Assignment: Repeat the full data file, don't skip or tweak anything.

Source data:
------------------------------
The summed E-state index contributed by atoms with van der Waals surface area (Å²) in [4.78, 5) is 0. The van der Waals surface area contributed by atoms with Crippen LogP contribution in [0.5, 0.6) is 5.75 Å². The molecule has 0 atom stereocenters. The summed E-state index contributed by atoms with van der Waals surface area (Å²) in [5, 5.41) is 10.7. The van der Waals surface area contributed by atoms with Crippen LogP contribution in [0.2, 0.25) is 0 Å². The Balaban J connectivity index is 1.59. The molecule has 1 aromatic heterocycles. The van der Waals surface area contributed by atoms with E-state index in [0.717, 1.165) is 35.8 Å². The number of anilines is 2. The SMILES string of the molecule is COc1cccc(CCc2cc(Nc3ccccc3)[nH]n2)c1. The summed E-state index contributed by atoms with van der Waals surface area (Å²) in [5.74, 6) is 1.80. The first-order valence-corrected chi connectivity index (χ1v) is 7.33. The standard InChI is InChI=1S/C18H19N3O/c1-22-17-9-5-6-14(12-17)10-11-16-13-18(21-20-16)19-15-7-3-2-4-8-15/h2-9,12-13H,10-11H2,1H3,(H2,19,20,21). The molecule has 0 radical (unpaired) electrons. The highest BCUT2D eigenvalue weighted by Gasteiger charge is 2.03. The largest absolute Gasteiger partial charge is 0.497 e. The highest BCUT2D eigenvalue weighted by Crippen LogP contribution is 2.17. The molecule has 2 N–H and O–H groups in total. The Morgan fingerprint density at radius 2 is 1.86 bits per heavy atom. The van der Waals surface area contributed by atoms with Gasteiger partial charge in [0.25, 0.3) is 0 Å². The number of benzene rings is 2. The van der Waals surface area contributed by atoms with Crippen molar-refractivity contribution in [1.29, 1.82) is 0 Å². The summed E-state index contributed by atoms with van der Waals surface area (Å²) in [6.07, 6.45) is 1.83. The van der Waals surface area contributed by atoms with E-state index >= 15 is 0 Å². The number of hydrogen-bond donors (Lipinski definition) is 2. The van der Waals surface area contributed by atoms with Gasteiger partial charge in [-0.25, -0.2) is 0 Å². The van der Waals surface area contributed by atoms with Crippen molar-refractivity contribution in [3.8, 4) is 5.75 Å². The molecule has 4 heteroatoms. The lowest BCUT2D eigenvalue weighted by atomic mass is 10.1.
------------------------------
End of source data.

The summed E-state index contributed by atoms with van der Waals surface area (Å²) in [4.78, 5) is 0. The van der Waals surface area contributed by atoms with Crippen LogP contribution in [0.5, 0.6) is 5.75 Å². The molecule has 0 atom stereocenters. The summed E-state index contributed by atoms with van der Waals surface area (Å²) in [5, 5.41) is 10.7. The van der Waals surface area contributed by atoms with Crippen LogP contribution in [0.2, 0.25) is 0 Å². The Balaban J connectivity index is 1.59. The molecule has 1 aromatic heterocycles. The van der Waals surface area contributed by atoms with E-state index in [0.717, 1.165) is 35.8 Å². The number of anilines is 2. The SMILES string of the molecule is COc1cccc(CCc2cc(Nc3ccccc3)[nH]n2)c1. The summed E-state index contributed by atoms with van der Waals surface area (Å²) in [5.74, 6) is 1.80. The first-order valence-corrected chi connectivity index (χ1v) is 7.33. The standard InChI is InChI=1S/C18H19N3O/c1-22-17-9-5-6-14(12-17)10-11-16-13-18(21-20-16)19-15-7-3-2-4-8-15/h2-9,12-13H,10-11H2,1H3,(H2,19,20,21). The molecule has 0 radical (unpaired) electrons. The highest BCUT2D eigenvalue weighted by Gasteiger charge is 2.03. The largest absolute Gasteiger partial charge is 0.497 e. The highest BCUT2D eigenvalue weighted by Crippen LogP contribution is 2.17. The molecule has 2 N–H and O–H groups in total. The Morgan fingerprint density at radius 2 is 1.86 bits per heavy atom. The van der Waals surface area contributed by atoms with Gasteiger partial charge in [0.25, 0.3) is 0 Å². The number of benzene rings is 2. The van der Waals surface area contributed by atoms with Crippen molar-refractivity contribution in [1.29, 1.82) is 0 Å². The summed E-state index contributed by atoms with van der Waals surface area (Å²) in [6.07, 6.45) is 1.83. The van der Waals surface area contributed by atoms with E-state index >= 15 is 0 Å². The number of hydrogen-bond donors (Lipinski definition) is 2. The van der Waals surface area contributed by atoms with Gasteiger partial charge in [-0.25, -0.2) is 0 Å². The van der Waals surface area contributed by atoms with Crippen molar-refractivity contribution in [3.8, 4) is 5.75 Å². The molecule has 4 heteroatoms. The lowest BCUT2D eigenvalue weighted by atomic mass is 10.1.